Return of large Croke Park crowds could hinge on fan compliance with Covid rules

Failure to wear masks could hinder aim to have 40,000 spectators at All Ireland finals

Croke Park before the football final in 2018. Photograph: Tommy Dickson/Inpho

Croke Park before the football final in 2018. Photograph: Tommy Dickson/Inpho

 

Up to 40,000 fans are to be allowed to attend the All-Ireland finals in Croke Park in a further step towards easing Covid-19 restrictions.

The possibility remains that a sharp rise in case numbers or poor compliance with attendance guidelines by spectators could see the decision reversed. However, there is confidence in Government that the large gatherings will go ahead, bolstered by the rising level of vaccination among adults and the absence of infections linked to pilot matches held so far.

About 25,000 fans are also to be allowed to attend the Republic of Ireland’s World Cup qualifiers in the Aviva stadium in September under the plan announced by Minister of State for Sport Jack Chambers on Friday.

He said the plan “is an important signal of how far we have come as a country”.

Alongside the mandatory wearing of face-coverings, fans will be expected to maintain social distancing as they enter and leave stadiums. Matchgoers must provide contact details when purchasing tickets and are encouraged to have the Covid tracker app for smartphones.

Croke Park stadium director Peter McKenna this week warned that a failure of spectators to wear masks – with compliance as low as 30 per cent at some games – could undermine efforts to secure higher attendances.

On Friday night, he welcomed the “extremely positive” decision to press ahead, saying the “challenge” now would be to prove fan compliance could be delivered.

He said it would be “unusual” at this point for the decision to increase attendance numbers to be reversed but “not unrealistic either” given the ongoing “precarious” public health situation.

There have been continuous reminders in stadium announcements and on screens and signage of the requirement to wear a face covering. Mr McKenna believes compliance would be helped now that the recent heatwave has abated and he predicted fans would respond well to the guidelines.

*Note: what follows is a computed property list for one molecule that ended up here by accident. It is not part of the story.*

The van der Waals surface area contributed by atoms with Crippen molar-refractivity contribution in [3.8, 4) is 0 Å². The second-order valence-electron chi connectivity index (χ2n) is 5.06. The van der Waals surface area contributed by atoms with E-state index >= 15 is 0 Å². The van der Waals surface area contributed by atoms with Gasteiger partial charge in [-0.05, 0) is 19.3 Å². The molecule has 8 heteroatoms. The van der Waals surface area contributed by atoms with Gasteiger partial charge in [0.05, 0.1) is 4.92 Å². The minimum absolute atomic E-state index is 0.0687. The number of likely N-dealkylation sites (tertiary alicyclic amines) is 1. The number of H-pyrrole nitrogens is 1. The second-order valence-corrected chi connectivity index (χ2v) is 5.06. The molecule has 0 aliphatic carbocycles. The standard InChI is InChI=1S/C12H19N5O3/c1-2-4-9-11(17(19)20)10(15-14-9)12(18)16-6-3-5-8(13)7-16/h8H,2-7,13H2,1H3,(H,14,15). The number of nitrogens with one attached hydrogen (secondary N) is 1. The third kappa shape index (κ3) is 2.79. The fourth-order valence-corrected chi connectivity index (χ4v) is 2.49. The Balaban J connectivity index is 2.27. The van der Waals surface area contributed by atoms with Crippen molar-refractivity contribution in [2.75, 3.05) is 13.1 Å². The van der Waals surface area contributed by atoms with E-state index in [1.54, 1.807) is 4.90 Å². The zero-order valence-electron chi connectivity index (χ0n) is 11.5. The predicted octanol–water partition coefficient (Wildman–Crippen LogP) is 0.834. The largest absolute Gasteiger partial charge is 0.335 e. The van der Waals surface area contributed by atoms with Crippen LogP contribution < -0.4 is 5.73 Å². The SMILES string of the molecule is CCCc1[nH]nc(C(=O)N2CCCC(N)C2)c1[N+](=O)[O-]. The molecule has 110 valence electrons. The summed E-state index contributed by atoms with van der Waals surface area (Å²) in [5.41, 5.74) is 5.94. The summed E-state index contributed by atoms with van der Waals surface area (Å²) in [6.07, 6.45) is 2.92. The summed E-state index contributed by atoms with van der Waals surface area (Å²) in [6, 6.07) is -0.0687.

Hospital Report

Confirmed cases in hospital Confirmed cases in ICU
296 65

Arts an ‘afterthought’

A Government source confirmed that, as with any easing of Covid-19 restrictions the decision to increase numbers would be kept under review.

The crowd limit of 40,000 will be applied for the senior hurling and football finals next month as well as for the camogie and ladies’ football finals.

A working group involving the GAA, FAI and IRFU, along with Government and health officials, has been meeting weekly to review the pilot matches.

These meetings will continue in August including after the increased attendance of 24,000 that is being allowed at four All-Ireland semi-finals.

Fianna Fáil Senator Malcolm Byrne welcomed the opening-up of sporting events and indoor hospitality but expressed frustration that “theatre and arts venues continue to be an afterthought”.

He said these are “large controlled venues that can sit people apart at a distance and where audiences aren’t looking to talk, unlike in a pub or restaurant.

“Why is the same level of attention not being paid to how we can safely resume cultural activity as to other sectors?”

The National Public Health Emergency Team (Nphet) reported that there were 1,501 confirmed cases of Covid-19 notified on Friday, with 169 patients in hospital and 23 in intensive care units.

Separately, the HSE urged the public to be vigilant after reports of a text scam from criminals claiming to be offering a HSE vaccination appointment.

Travel warning

Meanwhile, the European Centre for Disease Prevention and Control warned against all but essential travel to much of Spain, including the holiday islands of Ibiza, Minorca and Palma.

It also warned about travel to most of the Netherlands, Cyprus, Corsica and the popular tourism spots of the south Greek Aegean islands due to a boom in Covid-19 cases.

Travel within the European Union has been facilitated by the Digital Covid Certificate for proving a person is fully vaccinated, has recently recovered from the virus or has had a negative pre-departure test.

The Government on Friday launched an online portal to help people access their certificates as members of the public continued to complain about long delays on helplines that were set up earlier this month.

The portal, covidcertificateportal.gov.ie, allows people to request changes to a certificate already received or to check the status of their certificate.

The latest figures show that 21,000 calls have been handled by agents out of just under 213,000 or slightly below 10 per cent.

Elsewhere, Taoiseach Micheál Martin has said he does not approve of any “unilateral breaching” of Covid-19 regulations after Bishop of Elphin Kevin Doran said he would continue to offer Communions and Confirmations.

Mr Martin said he wanted to know if it was “too much to ask” that the current regulations are adhered to while the country makes significant advances in the Covid-19 vaccination campaign.

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